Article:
With the oil being extracted from the Bakken Formation, the US has become a net exporter of gasoline for the first time since 1949. Increased oil production combined with a decline in domestic demand due to high pump prices and better fuel efficiency has set us on a path that loosens the shackles imposed by the Middle East.
We can now foresee the day when American involvement in the Middle East is reduced commensurate with a reduction of our national interests in the region. Happily, we may someday arrive at the conclusion that the dysfunctional family that is the Middle East is no longer our problem, which will reduce the provocation that our presence causes there and lead to a reduction in the threat of terrorism.
The Cost of Fast Food
Granted, it may be a bit of a stretch to draw a line between a frazzled McDonald’s manager in Williston and the flagging of interest by Al Qaeda in the murdering of Americans, but stranger correlations have turned at the hinge of history.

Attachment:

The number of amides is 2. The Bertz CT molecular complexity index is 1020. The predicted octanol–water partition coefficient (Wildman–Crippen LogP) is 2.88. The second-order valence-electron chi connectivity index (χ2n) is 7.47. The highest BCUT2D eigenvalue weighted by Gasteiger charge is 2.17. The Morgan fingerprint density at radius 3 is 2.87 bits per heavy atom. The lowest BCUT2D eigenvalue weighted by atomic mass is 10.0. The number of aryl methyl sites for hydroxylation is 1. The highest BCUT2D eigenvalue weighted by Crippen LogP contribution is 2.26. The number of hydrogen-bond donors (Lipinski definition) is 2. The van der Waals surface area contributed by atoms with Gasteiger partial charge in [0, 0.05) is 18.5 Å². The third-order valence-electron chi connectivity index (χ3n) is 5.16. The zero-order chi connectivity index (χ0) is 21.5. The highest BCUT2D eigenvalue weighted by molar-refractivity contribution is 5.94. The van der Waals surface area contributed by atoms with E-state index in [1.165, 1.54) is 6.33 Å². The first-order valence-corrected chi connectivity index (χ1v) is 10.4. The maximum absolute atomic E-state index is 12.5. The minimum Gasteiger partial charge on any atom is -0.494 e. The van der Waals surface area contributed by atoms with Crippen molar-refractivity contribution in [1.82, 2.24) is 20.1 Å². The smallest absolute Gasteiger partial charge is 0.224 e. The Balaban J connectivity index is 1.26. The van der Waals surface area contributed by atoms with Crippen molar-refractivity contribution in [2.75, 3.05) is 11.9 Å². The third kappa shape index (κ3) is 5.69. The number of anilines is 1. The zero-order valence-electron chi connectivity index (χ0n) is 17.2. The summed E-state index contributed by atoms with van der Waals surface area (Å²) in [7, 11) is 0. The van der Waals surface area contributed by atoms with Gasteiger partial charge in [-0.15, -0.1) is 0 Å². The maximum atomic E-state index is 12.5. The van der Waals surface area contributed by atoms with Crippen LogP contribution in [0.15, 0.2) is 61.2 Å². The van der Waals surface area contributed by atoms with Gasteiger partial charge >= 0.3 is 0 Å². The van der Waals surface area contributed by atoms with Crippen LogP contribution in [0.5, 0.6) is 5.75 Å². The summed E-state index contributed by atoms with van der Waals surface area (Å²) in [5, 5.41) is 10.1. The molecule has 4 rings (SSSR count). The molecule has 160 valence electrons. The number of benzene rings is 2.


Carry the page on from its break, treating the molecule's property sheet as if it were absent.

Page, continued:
In any case, the new boom in American energy with all its costs and benefits is the story of progress. Where it takes us will certainly raise new questions and concerns even as it reduces old ones. But will that get me my cheeseburger any faster?
To someone who isn’t paying attention it may just seem like lousy service at a fast food restaurant, but if you listen closely you can hear the sound of pages turning.
Brooks, Jacob, Home Sweet Cube: Walmart Selling Housing Units, Williston Herald, 4 May 2012, 1 September 2013.
John, Robert and Katzter Cole, This Boomtown Has so Much Money it Burns Off $100 Million in Natural Gas a Month, Business Insider, 31 July 2013, 1 September 2013.
Johnson, Robert, This is What Life is Like in a Town Without Women, Business Insider, 15 March 2012, 1 September 2013.
Karmin, Craig and Zuckerman, Gregory, A Boomtown is Born in North Dakota, The Wall Street Journal, 14 November 2012, 1 September 2013.
Lindholm, Meg Luther, The Downsides of Living in an Oil Boomtown, NPR, 18 December 2012, 1 September 2013.
News Consortium, Williston, North Dakota is Transformed into Boomtown – Thanks to Fracking, Catholic Online, 25 March 2012, 1 September 2013.